• Neonatology
  • Pediatrics
  • Geriatrics
  • Abuse and Assault
  • Patients with Special Challenges
  • Acute Interventions for the Chronic Care Patient
  • Assessment Based Management
  • Ambulance Operations
  • Medical Incident Command
  • Rescue Awareness and Operations
  • Hazardous Materials Incidents
  • Crime Scene Awareness
  • Clinical Rotations

This course is intense, but gives you the necessary paramedic training and expertise to provide advanced life support to those in need. If this continues to interest you and your desire for becoming an EMT or paramedic is growing, then push forward, find a quality paramedic school or course, and persevere through all that’s required of you. This is the best way to become a successful paramedic.

If you’re looking for a job as a paramedic, you can apply to many of them through our Job Board. Good luck!

EMT Training – Intermediate Level

Posted March 8th, 2011 in Info, Resources, Training by admin

There are a few levels that one must pass through to become a paramedic. Most states include four levels:

  • EMT-Basic
  • EMT-Intermediate/85
  • EMT-Intermediate/99
  • EMT-Paramedic

According to the National Highway Traffic Safety Administration that has developed the National Standard Curriculum for EMT training across America and for our purposes here, we will consider the two intermediate levels as one. This will allow for a more detailed report on what to expect in EMT training for the Intermediate Level.

If you have found the EMT Training – Basic Level helpful, then add this article to your collection. You will find out the exact curriculum that an EMT-Basic receives when obtaining more EMT training to enter a higher level of Emergency Medical Technician.

EMT Training – Intermediate Curriculum

This curriculum that was developed by the NHTSA and is recognized all over the U.S. as the standard for EMT training and education. The intermediate level curriculum consists of:

  • Intro to the Foundations of EMT-Intermediate
  • EMS System: Roles and Responsibilities of the EMT-Intermediate
  • Review Current EMS System
  • Overview of EMT-Intermediate Education
  • Review the Process of Certification/Registration
  • Professionalism
  • Importance of EMS Research
  • Medical Direction
  • Operate as “Physician Extension”
  • Role of EMS Physician
  • Benefits of Medical Direction
  • Improving System Quality
  • Develop a System for Continually Improving and Evaluating Care
  • Continuous Quality Improvement
  • Dynamic Process
  • EMS Research Helps Improvement Efforts
  • The Well-Being of the EMT-Intermediate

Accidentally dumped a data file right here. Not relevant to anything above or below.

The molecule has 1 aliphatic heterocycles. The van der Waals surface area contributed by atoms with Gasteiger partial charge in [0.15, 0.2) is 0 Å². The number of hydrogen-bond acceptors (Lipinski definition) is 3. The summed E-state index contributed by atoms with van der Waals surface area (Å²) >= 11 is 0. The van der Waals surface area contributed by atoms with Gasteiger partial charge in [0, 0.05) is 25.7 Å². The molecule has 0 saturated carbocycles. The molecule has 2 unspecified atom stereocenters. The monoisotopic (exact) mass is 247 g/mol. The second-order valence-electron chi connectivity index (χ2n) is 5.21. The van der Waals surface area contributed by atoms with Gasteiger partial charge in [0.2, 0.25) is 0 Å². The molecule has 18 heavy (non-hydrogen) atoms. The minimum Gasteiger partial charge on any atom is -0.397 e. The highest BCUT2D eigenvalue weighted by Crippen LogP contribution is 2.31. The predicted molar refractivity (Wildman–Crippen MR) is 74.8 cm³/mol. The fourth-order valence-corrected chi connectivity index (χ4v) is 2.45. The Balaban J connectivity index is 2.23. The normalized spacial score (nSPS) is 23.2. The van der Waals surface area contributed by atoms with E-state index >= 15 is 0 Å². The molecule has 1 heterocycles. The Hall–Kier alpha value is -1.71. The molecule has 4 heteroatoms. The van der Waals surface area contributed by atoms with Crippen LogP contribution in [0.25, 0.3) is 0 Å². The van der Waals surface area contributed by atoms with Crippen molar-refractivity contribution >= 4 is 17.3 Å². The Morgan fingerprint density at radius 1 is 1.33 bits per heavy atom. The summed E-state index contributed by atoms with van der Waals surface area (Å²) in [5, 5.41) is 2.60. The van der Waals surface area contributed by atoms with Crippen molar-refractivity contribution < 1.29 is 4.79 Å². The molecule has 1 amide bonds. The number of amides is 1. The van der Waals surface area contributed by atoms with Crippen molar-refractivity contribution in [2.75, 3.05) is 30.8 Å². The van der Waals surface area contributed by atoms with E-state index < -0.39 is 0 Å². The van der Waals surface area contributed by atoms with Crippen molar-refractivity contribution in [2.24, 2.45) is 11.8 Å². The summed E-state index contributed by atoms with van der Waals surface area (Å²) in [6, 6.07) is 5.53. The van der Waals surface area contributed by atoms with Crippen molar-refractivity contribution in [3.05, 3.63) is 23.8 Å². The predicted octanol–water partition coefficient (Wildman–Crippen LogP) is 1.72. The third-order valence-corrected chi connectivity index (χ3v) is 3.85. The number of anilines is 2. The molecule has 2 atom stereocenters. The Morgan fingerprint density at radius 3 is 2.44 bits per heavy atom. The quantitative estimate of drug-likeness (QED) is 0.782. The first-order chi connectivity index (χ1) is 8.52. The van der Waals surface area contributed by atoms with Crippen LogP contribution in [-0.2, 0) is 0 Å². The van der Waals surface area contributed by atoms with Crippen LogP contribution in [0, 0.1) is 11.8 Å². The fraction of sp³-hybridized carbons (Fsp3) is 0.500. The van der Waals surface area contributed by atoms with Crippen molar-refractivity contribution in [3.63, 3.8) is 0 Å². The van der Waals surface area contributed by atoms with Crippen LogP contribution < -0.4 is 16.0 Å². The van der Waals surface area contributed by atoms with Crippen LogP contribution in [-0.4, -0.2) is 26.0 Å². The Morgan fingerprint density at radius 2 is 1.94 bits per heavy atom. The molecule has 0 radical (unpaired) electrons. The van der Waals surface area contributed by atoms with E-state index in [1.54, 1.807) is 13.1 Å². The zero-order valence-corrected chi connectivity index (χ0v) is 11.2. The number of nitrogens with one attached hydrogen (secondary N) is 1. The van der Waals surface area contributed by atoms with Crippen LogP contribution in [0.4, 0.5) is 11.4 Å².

• Review Preventing Disease Transmission
  • Illness and Injury Prevention
  • Epidemiology
  • Feasibility of EMS Involvement
  • Implementation of Prevention Strategies
  • Medical/Legal Issues
  • Review of the Legal System
  • How Laws Affect the EMT-Intermediate
  • Legal Accountability of the EMT-Intermediate
  • Patient Relationships
  • Resuscitation Issues
  • Documentation
  • Ethics
  • Ethical Tests in Healthcare
  • Ethical Issues in Contemporary EMT-Intermediate Practice

Along with finishing this course, you will need to obtain clinical and field internships. The hours required depend upon which state you are employed with. If you aren’t to the intermediate stage just yet, there is an EMT Training article for Basic Level.

If you are interested in further information, these articles may also help:

EMT Training – Basic Level

Posted March 8th, 2011 in Info, Resources, Training by admin

EMT TrainingThe EMT (Emergency Medical Technician) is a highly trained individual, certified to provide advanced life support to individuals in serious injury. This position requires extensive training and education to provide communities with the best-of-the-best when it comes to EMS (Emergency Medical Services). If this profession interests you, then you’ll want to know what type of training is required to become an EMT; or even what training may be necessary to pass from EMT-Basic to EMT-Intermediate. This article will give you the best information on EMT training there is. You can also find EMT training information on EMT-Intermediate on this site as well.

EMT Training

All of this information comes directly from the National Standard Curriculum for EMT Training – Basic Level. This is the cornerstone of EMS pre-hospital training. For EMT training, you will be required to obtain at least 110 hours of classroom instruction time that includes these courses:

  • CPR (Prerequisite before entering EMT Training – Basic Level)
  • Introduction to Emergency Care
  • Well-Being of the EMT-B
  • Medical, Legal, and Ethical Issues
  • The Human Body
  • Baseline Vital Signs and SAMPLE History
  • Lifting and Moving Patients
  • Airway
  • Practical Skills Lab: Airway
  • Scene Size-up
  • Initial Assessment
  • Focused History and Physical Exam – Trauma Patient
  • Focused History and Physical Exam – Medical Patient
  • Detailed Physical Exam
  • On-Going Assessment
  • Communications
  • Documentation
  • Practical Skills Lab: Patient Assessment
  • General Pharmacology
  • Respiratory Emergencies
  • Cardiovascular Emergencies
  • Diabetes/Altered Mental Status
  • Allergies
  • Poisoning/Overdose
  • Environmental Emergencies
  • Behavioral Emergencies
  • Obstetrics/Gynecology
  • Bleeding and Shock
  • Soft Tissue Injuries
  • Musculoskeletal Care
  • Injuries to the Head and Spine
  • Practical Skills Lab: Trauma
  • Ambulance Operations
  • Gaining Access
  • Advanced Airway
  • Practical Skills Lab: Advanced Airway

This is what the basic course for EMT Training looks like in-depth. These are the classes and courses you will be taking to gain the best education possible. You will also be required to obtain time in a clinical setting and on the field. That time depends upon which state you are employed in. Other requirements to fulfill EMT-Basic field duty may include:

  • Ambulance Driver Training
  • Heavy and Light Rescue
  • Special Needs
  • Basic Extrication
  • Other requirements may depend upon state-specific information

If this finds you even more interested in becoming an EMT, this site is dedicated to you. We are constantly updating our databases with the most relevant information regarding EMTs and paramedics. Other articles that may help you on your way to becoming an EMT or paramedic are: